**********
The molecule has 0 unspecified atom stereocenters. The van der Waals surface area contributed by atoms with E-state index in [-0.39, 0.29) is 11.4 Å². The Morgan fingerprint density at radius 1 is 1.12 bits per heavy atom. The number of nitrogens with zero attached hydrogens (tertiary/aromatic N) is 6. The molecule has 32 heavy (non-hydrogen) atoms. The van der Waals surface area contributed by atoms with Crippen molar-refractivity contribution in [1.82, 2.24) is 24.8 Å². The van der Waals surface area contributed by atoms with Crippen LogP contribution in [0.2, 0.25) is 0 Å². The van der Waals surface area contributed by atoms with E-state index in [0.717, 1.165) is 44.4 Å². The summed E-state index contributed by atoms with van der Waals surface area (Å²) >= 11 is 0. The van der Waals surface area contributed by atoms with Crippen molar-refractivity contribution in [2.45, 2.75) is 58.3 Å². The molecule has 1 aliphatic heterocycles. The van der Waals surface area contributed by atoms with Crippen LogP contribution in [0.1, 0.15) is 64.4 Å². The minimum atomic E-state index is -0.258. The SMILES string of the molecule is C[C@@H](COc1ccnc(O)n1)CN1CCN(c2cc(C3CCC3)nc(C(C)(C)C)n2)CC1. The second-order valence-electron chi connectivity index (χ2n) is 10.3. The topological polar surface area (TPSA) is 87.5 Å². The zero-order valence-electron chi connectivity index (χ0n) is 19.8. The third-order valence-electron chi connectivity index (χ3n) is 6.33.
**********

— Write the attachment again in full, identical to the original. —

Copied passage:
The molecule has 0 unspecified atom stereocenters. The van der Waals surface area contributed by atoms with E-state index in [-0.39, 0.29) is 11.4 Å². The Morgan fingerprint density at radius 1 is 1.12 bits per heavy atom. The number of nitrogens with zero attached hydrogens (tertiary/aromatic N) is 6. The molecule has 32 heavy (non-hydrogen) atoms. The van der Waals surface area contributed by atoms with Crippen molar-refractivity contribution in [1.82, 2.24) is 24.8 Å². The van der Waals surface area contributed by atoms with Crippen LogP contribution in [0.2, 0.25) is 0 Å². The van der Waals surface area contributed by atoms with E-state index in [0.717, 1.165) is 44.4 Å². The summed E-state index contributed by atoms with van der Waals surface area (Å²) >= 11 is 0. The van der Waals surface area contributed by atoms with Crippen molar-refractivity contribution in [2.45, 2.75) is 58.3 Å². The molecule has 1 aliphatic heterocycles. The van der Waals surface area contributed by atoms with Crippen LogP contribution in [0.1, 0.15) is 64.4 Å². The minimum atomic E-state index is -0.258. The SMILES string of the molecule is C[C@@H](COc1ccnc(O)n1)CN1CCN(c2cc(C3CCC3)nc(C(C)(C)C)n2)CC1. The second-order valence-electron chi connectivity index (χ2n) is 10.3. The topological polar surface area (TPSA) is 87.5 Å². The zero-order valence-electron chi connectivity index (χ0n) is 19.8. The third-order valence-electron chi connectivity index (χ3n) is 6.33.